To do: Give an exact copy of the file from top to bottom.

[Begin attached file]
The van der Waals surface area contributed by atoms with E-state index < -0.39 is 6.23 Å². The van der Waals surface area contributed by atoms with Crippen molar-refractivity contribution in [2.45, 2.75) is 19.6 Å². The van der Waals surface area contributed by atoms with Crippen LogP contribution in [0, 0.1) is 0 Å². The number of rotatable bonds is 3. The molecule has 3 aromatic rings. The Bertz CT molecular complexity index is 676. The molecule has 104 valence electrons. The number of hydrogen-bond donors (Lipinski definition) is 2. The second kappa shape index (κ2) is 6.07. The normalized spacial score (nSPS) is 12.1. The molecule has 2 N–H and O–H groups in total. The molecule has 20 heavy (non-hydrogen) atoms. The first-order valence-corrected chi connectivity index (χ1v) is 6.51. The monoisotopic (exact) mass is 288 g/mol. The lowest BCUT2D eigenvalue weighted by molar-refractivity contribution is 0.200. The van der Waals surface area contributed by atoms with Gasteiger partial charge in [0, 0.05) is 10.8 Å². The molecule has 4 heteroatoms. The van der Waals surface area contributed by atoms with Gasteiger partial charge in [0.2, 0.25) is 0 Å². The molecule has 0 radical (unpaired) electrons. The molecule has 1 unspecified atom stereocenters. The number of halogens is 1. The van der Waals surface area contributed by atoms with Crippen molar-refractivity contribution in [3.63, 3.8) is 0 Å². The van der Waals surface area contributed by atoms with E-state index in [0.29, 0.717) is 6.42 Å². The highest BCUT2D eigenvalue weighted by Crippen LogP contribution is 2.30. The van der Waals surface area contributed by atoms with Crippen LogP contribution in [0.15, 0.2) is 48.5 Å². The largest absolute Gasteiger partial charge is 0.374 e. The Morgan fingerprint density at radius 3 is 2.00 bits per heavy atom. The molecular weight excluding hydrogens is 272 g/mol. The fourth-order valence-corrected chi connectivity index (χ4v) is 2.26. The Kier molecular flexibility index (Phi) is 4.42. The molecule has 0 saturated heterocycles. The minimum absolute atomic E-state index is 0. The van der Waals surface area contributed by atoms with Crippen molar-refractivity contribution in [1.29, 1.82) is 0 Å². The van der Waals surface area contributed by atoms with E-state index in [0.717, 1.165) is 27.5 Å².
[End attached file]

The van der Waals surface area contributed by atoms with E-state index < -0.39 is 6.23 Å². The van der Waals surface area contributed by atoms with Crippen molar-refractivity contribution in [2.45, 2.75) is 19.6 Å². The van der Waals surface area contributed by atoms with Crippen LogP contribution in [0, 0.1) is 0 Å². The number of rotatable bonds is 3. The molecule has 3 aromatic rings. The Bertz CT molecular complexity index is 676. The molecule has 104 valence electrons. The number of hydrogen-bond donors (Lipinski definition) is 2. The second kappa shape index (κ2) is 6.07. The normalized spacial score (nSPS) is 12.1. The molecule has 2 N–H and O–H groups in total. The molecule has 20 heavy (non-hydrogen) atoms. The first-order valence-corrected chi connectivity index (χ1v) is 6.51. The monoisotopic (exact) mass is 288 g/mol. The lowest BCUT2D eigenvalue weighted by molar-refractivity contribution is 0.200. The van der Waals surface area contributed by atoms with Gasteiger partial charge in [0, 0.05) is 10.8 Å². The molecule has 4 heteroatoms. The van der Waals surface area contributed by atoms with Gasteiger partial charge in [0.2, 0.25) is 0 Å². The molecule has 0 radical (unpaired) electrons. The molecule has 1 unspecified atom stereocenters. The number of halogens is 1. The van der Waals surface area contributed by atoms with Crippen molar-refractivity contribution in [3.63, 3.8) is 0 Å². The van der Waals surface area contributed by atoms with E-state index in [0.29, 0.717) is 6.42 Å². The highest BCUT2D eigenvalue weighted by Crippen LogP contribution is 2.30. The van der Waals surface area contributed by atoms with Crippen LogP contribution in [0.15, 0.2) is 48.5 Å². The largest absolute Gasteiger partial charge is 0.374 e. The Morgan fingerprint density at radius 3 is 2.00 bits per heavy atom. The molecular weight excluding hydrogens is 272 g/mol. The fourth-order valence-corrected chi connectivity index (χ4v) is 2.26. The Kier molecular flexibility index (Phi) is 4.42. The molecule has 0 saturated heterocycles. The minimum absolute atomic E-state index is 0. The van der Waals surface area contributed by atoms with Crippen molar-refractivity contribution in [1.29, 1.82) is 0 Å². The van der Waals surface area contributed by atoms with E-state index in [0.717, 1.165) is 27.5 Å².